Background of Invention Textile materials such as woven or knitted cloth are widely used as a cover layer to provide both aesthetics and comfort to surfaces where humans may interface, such as the interior of vehicles, home environments, office settings, etc. Typically, the cloth layer covers a soft pliable layer of foam, such as a low density flexible polyurethane, to provide comfort upon contact. Current practice in the industry requires that a relatively impermeable acrylic latex coating be applied to the backside of the cloth or fabric. This acrylic latex coating serves a number of purposes depending on the downstream processing of the cloth. In many applications, the coated cloth is laminated to a soft polyurethane foam layer using well- known methods of flame or adhesive treatment to insure adhesion. The laminated sheetstock thus prepared may then be cut into pieces and these pieces may be sewn together to form a trim cover for a seat cushion, seat back or other upholstery or trim panel. This "cut and sew" method provides an outer shape defining a bag-like enclosure which can be slipped over a polyurethane foam bun to form the finished cushion, etc. An alternate method uses the laminated cloth, particularly a knitted version, applied directly to a mold and shaped by vacuum or by the subsequent injection of liquid foam precursors on the foam layer. Variations of this "pour-in-place" process are disclosed in United States Patent Nos. 4,806,088; 4,046,611 and 4,637,689. The expansion of the ure hane foam precursors creates the foam bun "in-situ" while urging the backed cover layer to conform to the shape of the mold as well. Here, the urethane foam backing layer prevents strike- through, or penetration, of the liquid reacting foam through the cloth or fabric layer and, in addition, provides adhesion of the foam to the cover layer. In many applications, a separate barrier film may be applied to the exposed side of the foam layer to assure that strike-through does not occur. Applications for these types of constructions are manifold; seat cushions, seat backs and armrests for home, office and travel environs as well as trim panels that may not interface regularly with an occupant (headliners, door panels, instrument panels, parcel shelves, etc. in transportation vehicles). In some of the latter examples, acoustic performance may be equally as important as aesthetics or comfort, and the use of an impermeable layer, such as the acrylic latex backing, provides less than desired performance in attenuating noise. Noise levels in the interior of a vehicle are directly equated to perceived quality and acoustics is becoming another way for carmakers to differentiate their product. Further, the latex backing applied to the backside of a cloth layer detracts from the feel or "hand" of the trim cover by adding stiffness to the cloth making it feel boardy. Polyurethane dispersions (PUD) are known and can be useful for preparing polyurethane polymers that can themselves be useful hi various applications, such as carpet backing. Typically, a polyurethane dispersion can be prepared by polymerization, in an organic solvent, of reactants, such as polyols and isocyanates, for example, followed by the dispersion of the resultant solution in water and optionally followed by the removal of the organic solvent. The resultant dispersion of polyurethane polymer in water may then be applied to the back of a carpet, in a frothed or unfrothed condition and the water evaporated to form a carpet backing. United States Patent No. 6, 271,276 and United States Patent Application Publication No. 2002/0197443, both assigned to the Dow Chemical Company, describes polyurethane dispersions for use in this manner. What is needed is a single layer of somewhat permeable material that can be applied directly to the backside of a cloth or fabric textile and which forms a soft foam layer, thereby eliminating the need for the preparation of and lamination of an adhesive or flame-treated skived foam layer onto the backside of a cloth or fabric. It is thus an object of this invention to provide a foam-backed cloth or fabric by applying a polyurethane dispersion directly onto the backside of the cloth or fabric. It is a further object of the present invention to provide a backing applied to a cloth or fabric wherein the backing when applied does not strike-through or fully penetrate the cloth and does not allow subsequent downstream processes (foam-in-place, injection molding behind, etc.) to strike-through the cloth layer. It is a still further object of the present invention to provide an improvement in the acoustical performance of the trim cover by providing a foam backing which may attenuate sound waves which pass through it. It is still a further object of the present invention to provide a trim cover comprising a cloth or fabric outer layer backed with a foam layer formed from a polyurethane dispersion which provides improvements in downstream seat assembly, such as a reduced propensity to form wrinkles, a reduced need to apply steam to the finished seat cover to provide a taut fit of the trim cover to the foam bun and reduced assembly costs. It is a still further object of the present invention to provide a cloth or fabric cover for various applications in a vehicle (instrument panel, door panel, headliner, parcel shelf, etc.) which can be foamed-in-place or injection molded behind. It is still a further object of the present invention to provide a cloth or fabric cover for seating which provides improved breathability to the finished seat cushion.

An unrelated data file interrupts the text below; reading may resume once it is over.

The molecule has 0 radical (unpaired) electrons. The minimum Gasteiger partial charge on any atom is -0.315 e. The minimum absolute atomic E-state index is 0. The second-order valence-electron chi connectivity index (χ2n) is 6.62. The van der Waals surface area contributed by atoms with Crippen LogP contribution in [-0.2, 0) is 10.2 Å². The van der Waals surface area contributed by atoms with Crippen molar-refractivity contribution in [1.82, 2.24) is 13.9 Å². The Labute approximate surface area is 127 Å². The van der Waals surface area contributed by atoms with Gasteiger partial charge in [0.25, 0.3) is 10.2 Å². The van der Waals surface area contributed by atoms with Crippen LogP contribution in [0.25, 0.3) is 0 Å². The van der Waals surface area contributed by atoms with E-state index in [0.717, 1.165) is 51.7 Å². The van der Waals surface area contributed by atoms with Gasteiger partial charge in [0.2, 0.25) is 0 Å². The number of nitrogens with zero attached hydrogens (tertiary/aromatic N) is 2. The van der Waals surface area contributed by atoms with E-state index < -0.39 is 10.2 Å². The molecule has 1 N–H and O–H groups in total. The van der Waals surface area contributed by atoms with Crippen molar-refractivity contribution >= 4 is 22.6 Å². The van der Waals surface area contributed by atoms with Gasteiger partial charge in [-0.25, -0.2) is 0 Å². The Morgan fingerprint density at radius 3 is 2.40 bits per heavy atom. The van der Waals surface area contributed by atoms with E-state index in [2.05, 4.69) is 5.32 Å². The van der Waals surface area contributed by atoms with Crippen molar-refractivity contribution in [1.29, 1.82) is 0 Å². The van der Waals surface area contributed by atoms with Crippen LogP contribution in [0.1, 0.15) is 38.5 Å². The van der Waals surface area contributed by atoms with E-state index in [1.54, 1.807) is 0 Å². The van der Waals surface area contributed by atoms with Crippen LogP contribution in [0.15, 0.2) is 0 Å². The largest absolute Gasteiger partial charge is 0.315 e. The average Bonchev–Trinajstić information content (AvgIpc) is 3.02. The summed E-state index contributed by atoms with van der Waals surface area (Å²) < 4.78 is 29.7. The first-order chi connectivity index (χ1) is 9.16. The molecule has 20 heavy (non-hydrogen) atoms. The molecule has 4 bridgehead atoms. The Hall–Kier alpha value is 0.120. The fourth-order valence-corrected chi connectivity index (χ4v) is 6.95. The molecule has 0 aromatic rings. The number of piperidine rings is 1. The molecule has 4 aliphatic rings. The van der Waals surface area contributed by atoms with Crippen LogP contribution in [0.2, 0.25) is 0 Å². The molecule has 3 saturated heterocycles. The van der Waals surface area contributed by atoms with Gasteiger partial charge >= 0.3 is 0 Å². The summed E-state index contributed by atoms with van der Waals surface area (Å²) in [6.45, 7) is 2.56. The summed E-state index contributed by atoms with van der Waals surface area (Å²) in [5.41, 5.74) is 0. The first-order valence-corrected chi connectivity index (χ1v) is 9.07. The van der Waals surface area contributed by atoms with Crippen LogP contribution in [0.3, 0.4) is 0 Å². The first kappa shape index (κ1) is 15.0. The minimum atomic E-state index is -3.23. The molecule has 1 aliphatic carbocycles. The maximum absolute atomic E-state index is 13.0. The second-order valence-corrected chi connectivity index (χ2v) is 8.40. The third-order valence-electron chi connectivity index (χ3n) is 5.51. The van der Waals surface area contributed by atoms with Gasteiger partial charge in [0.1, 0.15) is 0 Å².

Summary of the Invention In a first embodiment, the present invention is directed at the application of a polyurethane dispersion (PUD) onto the backside of a cloth or fabric textile to form a semi-permeable soft cloth trim cover. As used herein, the term cloth or fabric textile includes any porous fabric or cloth that can be employed as a covering. The cloth or fabric textile can be made of synthetic or natural fibers or a blend thereof. The cloth or fabric textile cover may woven or a knit and may be comprised of a single sheet of material or may be prepared by attaching several pieces of cloth or fabric together, for instances, by sewing. The foam-backed cloth obtained by applying the PUD to the backside of the cloth is useful as a cover layer or trim cover for various upholstery applications which may make use of "cut-and-sew", "foam-in-place", "vacuum form" and "shoot-behind" (injection molding) downstream processing techniques. By backing the cloth with a PUD, numerous efficiencies may be realized in processing, cost and product performance. In method form, the present invention relates to a trim cover comprising a cloth containing a polyurethane backing layer, wherein said polyurethane backing layer is applied and adhered to the cloth without the use of adhesives or flame lamination. Brief Description of the Invention FIG. 1 is a block diagram describing the prior art. FIG. 2 is a block diagram describing the process of the present invention of backing a cloth with a PUD. FIG. 3 is a graph of the sound absorption performance of the present invention.